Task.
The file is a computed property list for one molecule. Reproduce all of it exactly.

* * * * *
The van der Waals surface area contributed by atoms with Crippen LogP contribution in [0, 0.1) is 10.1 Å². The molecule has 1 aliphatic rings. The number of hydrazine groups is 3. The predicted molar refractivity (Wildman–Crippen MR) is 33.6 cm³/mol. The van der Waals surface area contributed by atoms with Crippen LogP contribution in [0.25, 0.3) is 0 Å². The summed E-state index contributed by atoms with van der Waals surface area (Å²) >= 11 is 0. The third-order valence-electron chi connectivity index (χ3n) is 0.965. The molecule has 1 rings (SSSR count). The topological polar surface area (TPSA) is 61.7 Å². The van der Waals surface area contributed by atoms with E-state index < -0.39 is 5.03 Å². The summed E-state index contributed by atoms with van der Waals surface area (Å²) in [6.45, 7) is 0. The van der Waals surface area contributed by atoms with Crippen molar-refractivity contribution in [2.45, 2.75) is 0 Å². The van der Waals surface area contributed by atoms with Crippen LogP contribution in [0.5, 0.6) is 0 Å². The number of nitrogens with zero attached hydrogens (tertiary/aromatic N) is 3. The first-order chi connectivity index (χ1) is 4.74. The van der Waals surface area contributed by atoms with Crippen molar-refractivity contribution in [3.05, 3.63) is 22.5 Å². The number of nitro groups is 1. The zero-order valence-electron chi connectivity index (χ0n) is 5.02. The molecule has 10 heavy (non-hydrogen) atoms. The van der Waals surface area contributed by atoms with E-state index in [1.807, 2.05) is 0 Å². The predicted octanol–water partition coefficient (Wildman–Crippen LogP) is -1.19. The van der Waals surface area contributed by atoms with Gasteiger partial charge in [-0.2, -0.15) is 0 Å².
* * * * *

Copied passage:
The van der Waals surface area contributed by atoms with Crippen LogP contribution in [0, 0.1) is 10.1 Å². The molecule has 1 aliphatic rings. The number of hydrazine groups is 3. The predicted molar refractivity (Wildman–Crippen MR) is 33.6 cm³/mol. The van der Waals surface area contributed by atoms with Crippen LogP contribution in [0.25, 0.3) is 0 Å². The summed E-state index contributed by atoms with van der Waals surface area (Å²) >= 11 is 0. The third-order valence-electron chi connectivity index (χ3n) is 0.965. The molecule has 1 rings (SSSR count). The topological polar surface area (TPSA) is 61.7 Å². The van der Waals surface area contributed by atoms with E-state index < -0.39 is 5.03 Å². The summed E-state index contributed by atoms with van der Waals surface area (Å²) in [6.45, 7) is 0. The van der Waals surface area contributed by atoms with Crippen molar-refractivity contribution in [2.45, 2.75) is 0 Å². The van der Waals surface area contributed by atoms with Crippen LogP contribution in [0.5, 0.6) is 0 Å². The number of nitrogens with zero attached hydrogens (tertiary/aromatic N) is 3. The first-order chi connectivity index (χ1) is 4.74. The van der Waals surface area contributed by atoms with Crippen molar-refractivity contribution in [3.05, 3.63) is 22.5 Å². The number of nitro groups is 1. The zero-order valence-electron chi connectivity index (χ0n) is 5.02. The molecule has 10 heavy (non-hydrogen) atoms. The van der Waals surface area contributed by atoms with E-state index in [1.807, 2.05) is 0 Å². The predicted octanol–water partition coefficient (Wildman–Crippen LogP) is -1.19. The van der Waals surface area contributed by atoms with Gasteiger partial charge in [-0.2, -0.15) is 0 Å².